1911 Encyclopædia Britannica/Andocides

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ANDOCIDES, one of the “ten” Attic orators, was born about 440 B.C. Implicated in the mutilation of the Hermae (415), although he saved his life by turning informer, he was condemned to partial loss of civil rights and went into exile. He engaged in commercial pursuits, and after two unsuccessful attempts returned to Athens under the general amnesty that followed the restoration of the democracy (403), and filled some important offices. In 391 he was one of the ambassadors sent to Sparta to discuss peace terms, but the negotiations failed, and after this time we hear no more of him. Oligarchical in his sympathies, he offended his own party and was distrusted by the democrats. Andocides was no professional orator; his style is simple and lively, natural but inartistic.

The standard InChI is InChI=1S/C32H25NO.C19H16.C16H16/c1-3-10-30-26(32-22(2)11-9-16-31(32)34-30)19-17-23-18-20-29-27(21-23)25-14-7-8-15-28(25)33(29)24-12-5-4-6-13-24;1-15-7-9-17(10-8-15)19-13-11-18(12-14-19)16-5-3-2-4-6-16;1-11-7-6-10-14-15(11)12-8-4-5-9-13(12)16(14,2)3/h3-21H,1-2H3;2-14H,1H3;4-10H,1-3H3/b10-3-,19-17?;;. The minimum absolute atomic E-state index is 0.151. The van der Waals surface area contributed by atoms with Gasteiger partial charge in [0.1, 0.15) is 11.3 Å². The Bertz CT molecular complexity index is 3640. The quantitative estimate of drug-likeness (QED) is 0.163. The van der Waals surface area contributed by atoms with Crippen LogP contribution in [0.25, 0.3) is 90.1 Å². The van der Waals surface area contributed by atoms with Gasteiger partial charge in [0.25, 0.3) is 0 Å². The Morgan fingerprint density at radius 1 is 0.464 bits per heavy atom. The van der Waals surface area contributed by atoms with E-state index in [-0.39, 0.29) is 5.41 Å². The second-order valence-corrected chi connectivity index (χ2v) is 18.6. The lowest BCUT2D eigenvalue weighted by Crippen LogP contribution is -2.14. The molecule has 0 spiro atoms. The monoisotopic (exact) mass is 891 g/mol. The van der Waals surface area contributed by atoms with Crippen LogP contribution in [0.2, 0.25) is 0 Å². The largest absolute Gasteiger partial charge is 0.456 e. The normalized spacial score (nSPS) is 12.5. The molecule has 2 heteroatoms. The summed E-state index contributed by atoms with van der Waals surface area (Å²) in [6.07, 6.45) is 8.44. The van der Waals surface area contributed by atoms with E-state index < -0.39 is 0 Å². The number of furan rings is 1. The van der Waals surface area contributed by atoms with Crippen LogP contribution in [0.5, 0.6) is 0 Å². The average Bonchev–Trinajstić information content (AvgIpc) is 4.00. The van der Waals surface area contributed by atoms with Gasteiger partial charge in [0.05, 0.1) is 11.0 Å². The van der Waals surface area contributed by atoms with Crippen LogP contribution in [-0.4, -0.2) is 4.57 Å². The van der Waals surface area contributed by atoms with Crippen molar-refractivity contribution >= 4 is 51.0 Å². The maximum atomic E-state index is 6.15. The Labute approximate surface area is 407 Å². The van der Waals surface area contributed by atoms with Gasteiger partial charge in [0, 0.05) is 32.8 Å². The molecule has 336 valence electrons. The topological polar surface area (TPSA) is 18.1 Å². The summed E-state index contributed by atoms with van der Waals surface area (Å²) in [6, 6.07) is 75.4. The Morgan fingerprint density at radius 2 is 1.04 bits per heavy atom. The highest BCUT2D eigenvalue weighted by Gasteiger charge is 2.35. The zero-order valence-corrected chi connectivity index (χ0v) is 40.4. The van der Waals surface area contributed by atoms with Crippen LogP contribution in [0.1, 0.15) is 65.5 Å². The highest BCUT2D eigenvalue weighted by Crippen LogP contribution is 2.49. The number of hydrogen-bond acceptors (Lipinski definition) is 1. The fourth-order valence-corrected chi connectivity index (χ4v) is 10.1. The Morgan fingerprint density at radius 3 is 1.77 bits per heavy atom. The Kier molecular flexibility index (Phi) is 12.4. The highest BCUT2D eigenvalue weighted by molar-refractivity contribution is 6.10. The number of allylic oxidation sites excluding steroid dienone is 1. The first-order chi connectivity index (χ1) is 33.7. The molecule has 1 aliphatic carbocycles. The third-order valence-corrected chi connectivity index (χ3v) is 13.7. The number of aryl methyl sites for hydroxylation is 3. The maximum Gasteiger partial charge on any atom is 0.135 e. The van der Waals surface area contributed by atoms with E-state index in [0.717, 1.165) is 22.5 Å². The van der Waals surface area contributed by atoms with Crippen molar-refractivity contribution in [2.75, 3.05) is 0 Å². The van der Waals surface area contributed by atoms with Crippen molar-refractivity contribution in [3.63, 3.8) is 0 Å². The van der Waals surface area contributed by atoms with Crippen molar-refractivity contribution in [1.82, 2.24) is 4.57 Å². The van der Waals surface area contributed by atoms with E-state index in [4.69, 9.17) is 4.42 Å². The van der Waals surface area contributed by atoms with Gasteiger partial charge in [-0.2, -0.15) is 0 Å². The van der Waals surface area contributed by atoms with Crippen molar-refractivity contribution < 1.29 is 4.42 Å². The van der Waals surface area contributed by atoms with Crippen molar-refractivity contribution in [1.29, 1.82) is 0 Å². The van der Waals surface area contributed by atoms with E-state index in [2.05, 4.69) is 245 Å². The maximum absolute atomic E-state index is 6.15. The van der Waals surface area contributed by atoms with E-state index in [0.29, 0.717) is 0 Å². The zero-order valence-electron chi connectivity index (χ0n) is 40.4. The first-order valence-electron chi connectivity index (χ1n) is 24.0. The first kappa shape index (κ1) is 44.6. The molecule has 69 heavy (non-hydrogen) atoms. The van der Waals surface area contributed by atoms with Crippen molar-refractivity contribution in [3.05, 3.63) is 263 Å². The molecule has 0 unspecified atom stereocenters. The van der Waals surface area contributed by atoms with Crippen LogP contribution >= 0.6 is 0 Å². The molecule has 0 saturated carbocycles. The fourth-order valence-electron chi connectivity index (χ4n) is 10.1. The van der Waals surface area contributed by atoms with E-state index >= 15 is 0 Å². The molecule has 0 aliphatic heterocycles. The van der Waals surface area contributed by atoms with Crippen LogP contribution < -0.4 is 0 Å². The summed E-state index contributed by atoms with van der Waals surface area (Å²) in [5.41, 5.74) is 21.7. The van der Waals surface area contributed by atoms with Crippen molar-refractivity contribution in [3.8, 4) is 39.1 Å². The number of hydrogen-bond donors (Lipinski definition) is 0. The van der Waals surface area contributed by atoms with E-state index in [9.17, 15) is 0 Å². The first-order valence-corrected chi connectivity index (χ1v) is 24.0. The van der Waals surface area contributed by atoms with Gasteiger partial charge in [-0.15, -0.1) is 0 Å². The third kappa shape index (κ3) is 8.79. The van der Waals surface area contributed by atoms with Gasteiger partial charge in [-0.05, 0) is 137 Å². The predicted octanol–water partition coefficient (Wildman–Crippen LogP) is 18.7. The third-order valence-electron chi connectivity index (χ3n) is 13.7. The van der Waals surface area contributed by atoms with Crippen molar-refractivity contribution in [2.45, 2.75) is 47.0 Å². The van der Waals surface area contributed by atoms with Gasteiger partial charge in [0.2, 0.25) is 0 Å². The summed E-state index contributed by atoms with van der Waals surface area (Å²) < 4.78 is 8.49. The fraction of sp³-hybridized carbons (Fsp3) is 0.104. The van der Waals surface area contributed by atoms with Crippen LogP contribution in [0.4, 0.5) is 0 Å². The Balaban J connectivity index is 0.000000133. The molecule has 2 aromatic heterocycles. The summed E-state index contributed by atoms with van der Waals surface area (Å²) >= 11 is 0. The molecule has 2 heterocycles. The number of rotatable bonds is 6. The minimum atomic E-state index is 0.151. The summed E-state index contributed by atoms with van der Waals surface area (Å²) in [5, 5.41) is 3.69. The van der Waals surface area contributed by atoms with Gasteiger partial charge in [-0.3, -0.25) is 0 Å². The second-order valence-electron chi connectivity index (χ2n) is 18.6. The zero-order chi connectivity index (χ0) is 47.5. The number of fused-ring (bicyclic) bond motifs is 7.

Speeches extant:— De Reditu, plea for his return and removal of civil disabilities; De Mysteriis, defence against the charge of impiety in attending the Eleusinian mysteries; De Pace, advocating peace with Sparta; Contra Alcibiadem, generally considered spurious. Text:—Blass, 1880, Lipsius, 1888; De Myst., with notes by Hickie, 1885; De Red. and De Myst., with notes by Marchant, 1889; see Jebb, Attic Orators; L. L. Forman, Index Andocideus, 1897.